Yet another baseball item. Yes, it’s lunacy, but last night I went to Nats Park to see the Nationals vs. Phillies, and had a boffo time and at one point heroically trash-talked a guy from Philadelphia using my secret weapon of historical trivia. That dramatic tale in a moment, but first let’s talk about the game, and teen phenom Bryce Harper.
First inning, Hamels, the Phillies pitcher, plunks Harper, throwing a laser right into the small of his back, an unmistakable message of “Welcome to the NL East, punk.” Harper shrugs it off, then hustles to third on a Werth single. Then comes the big moment. Hamels, a lefty, has his back to Harper as he pitches from the stretch. He tosses the ball to first to chase Werth back to the bag. Then he does it again, and as he throws, Harper dashes home. Beats the throw, safe! No one steals home, and certainly no teenager steals home on national television in his prime-time debut. I don’t care what else this kid does, that was instantly legendary. Years from now, I can say I was there when Harper stole home in his rookie season, and can embellish the story by saying he gave me a high-five on the way back to the dugout and later we went out for beers.
There was some discussion in my group about whether, two innings later, Zimmermann intentionally plunked Hamels in the leg when Hamels came to bat. Question: Was this pay-back for plunking our star teenager? Answer: Ya think?? Watched it on tape later and it was obvious. If Zim doesn’t hit Hamels he violates a code going back to the days of Ty Cobb. [Our reporter Adam Kilgore disagrees with me on this. Boz weighs in. So does Tracee Hamilton, who says the Nats finally have a real rival in the Phillies.]
For eight innings it was pretty typical Nats fare: Great pitching, hardly any runs. It was 3-1 Phillies going into the 9th, then it got silly and the Phillies began hitting the ball as if it were sitting on a tee. Final score 9-3.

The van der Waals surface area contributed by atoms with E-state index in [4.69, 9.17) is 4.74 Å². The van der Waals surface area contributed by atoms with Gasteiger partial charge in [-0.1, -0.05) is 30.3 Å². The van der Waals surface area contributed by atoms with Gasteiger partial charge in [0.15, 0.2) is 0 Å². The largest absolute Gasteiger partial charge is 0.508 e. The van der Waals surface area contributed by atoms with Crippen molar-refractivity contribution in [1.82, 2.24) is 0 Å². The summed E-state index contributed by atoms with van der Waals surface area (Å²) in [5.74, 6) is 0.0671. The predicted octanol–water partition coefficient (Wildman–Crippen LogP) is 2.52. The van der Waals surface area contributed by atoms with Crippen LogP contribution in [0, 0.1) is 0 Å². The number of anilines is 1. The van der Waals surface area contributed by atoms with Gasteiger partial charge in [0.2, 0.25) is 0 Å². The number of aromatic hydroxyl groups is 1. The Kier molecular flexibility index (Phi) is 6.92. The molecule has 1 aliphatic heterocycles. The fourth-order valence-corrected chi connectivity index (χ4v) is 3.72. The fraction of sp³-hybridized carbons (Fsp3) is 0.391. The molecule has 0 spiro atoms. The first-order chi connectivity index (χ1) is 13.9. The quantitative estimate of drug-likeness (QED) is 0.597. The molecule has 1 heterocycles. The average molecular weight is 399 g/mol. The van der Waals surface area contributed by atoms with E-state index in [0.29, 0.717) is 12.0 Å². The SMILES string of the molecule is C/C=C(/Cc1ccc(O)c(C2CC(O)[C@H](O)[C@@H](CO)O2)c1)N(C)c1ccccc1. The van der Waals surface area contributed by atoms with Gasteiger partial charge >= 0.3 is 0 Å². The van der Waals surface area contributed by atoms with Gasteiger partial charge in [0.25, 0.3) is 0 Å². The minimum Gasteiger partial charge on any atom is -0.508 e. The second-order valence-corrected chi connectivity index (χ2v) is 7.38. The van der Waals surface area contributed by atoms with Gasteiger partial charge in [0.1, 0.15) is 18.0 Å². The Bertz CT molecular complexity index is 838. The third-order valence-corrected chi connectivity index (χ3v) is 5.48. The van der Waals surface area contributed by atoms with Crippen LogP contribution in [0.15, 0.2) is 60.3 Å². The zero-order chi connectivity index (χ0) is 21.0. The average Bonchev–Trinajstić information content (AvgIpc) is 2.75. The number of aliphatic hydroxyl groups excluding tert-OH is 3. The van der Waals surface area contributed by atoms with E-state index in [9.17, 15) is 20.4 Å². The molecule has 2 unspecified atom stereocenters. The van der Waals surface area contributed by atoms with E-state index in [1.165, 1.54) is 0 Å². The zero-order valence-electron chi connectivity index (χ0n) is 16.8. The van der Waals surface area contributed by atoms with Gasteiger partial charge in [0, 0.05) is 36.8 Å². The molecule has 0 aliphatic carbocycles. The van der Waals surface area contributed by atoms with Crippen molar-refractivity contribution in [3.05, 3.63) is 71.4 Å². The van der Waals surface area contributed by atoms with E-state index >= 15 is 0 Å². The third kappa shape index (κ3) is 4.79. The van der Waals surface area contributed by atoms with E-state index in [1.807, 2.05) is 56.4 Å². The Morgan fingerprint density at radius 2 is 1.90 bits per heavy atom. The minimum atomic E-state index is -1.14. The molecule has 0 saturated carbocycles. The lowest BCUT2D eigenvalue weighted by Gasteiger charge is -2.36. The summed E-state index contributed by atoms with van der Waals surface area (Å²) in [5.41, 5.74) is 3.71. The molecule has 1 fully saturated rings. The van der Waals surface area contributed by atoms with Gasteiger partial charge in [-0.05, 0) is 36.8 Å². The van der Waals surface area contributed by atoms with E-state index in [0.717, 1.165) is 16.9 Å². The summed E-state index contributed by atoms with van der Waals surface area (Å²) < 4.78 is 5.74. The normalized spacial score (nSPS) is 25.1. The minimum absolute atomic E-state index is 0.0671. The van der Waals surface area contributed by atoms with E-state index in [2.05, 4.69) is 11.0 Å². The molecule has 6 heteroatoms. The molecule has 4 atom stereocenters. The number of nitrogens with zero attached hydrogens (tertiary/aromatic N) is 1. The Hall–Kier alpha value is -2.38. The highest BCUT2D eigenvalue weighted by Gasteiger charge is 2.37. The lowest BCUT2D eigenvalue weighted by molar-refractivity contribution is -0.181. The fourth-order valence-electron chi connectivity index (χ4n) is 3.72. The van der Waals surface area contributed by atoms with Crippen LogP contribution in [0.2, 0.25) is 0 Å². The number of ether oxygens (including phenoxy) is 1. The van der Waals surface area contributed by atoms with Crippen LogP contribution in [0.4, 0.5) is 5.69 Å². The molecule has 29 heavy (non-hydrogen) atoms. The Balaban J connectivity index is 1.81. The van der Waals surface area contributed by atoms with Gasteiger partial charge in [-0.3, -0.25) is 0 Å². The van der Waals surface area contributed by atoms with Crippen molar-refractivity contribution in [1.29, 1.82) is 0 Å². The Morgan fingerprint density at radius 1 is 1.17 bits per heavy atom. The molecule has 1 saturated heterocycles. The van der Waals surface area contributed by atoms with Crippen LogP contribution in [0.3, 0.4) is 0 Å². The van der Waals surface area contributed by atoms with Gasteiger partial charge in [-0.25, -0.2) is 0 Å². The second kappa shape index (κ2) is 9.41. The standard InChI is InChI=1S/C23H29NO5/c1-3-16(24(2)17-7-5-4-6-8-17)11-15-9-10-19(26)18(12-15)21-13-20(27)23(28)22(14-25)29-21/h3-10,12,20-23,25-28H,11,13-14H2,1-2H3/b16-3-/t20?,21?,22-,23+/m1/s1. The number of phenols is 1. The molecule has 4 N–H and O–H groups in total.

It was in the 9th that a guy behind me, a Phillies fan, began heckling the Nats fans about the lack of championships in DC in recent years. I ignored it as long as I could, and then realized I had to take him out with my encyclopedic historical knowledge.
I looked him in the eye and said: You’re from Philadelphia? Nice town, but we are the nation’s capital, something you haven’t been since the 1790s.
Oh, nasty! He realized he had no answer to that. He was beat. Who can argue with facts? I mean, I don’t think Philadelphia is even the capital of Pennsylvania! And in the big contest over which place in the young republic would be the seat of government, we won. Congress decided in the Residence Act of 1790 (and I didn’t go into this much detail with the heckler because it would have been cruel) that the federal district would be this marshy place next to Georgetown near the fall line of the Potomac, and not New York or Philadelphia or Trenton or Harrisburg or whatever. [Technically the Act stipulated a town somewhere along a 100-mile stretch of the Potomac, but that’s not going to be on the test.]
Philadelphia got a consolation prize: It was able to pretend to be the capital for 10 years, until the real capital got scratched out of the muck.
All this is factual. In the grand contest that really mattered, Washington bested Philadelphia.
Final score: Washington 1, Philadephia 0.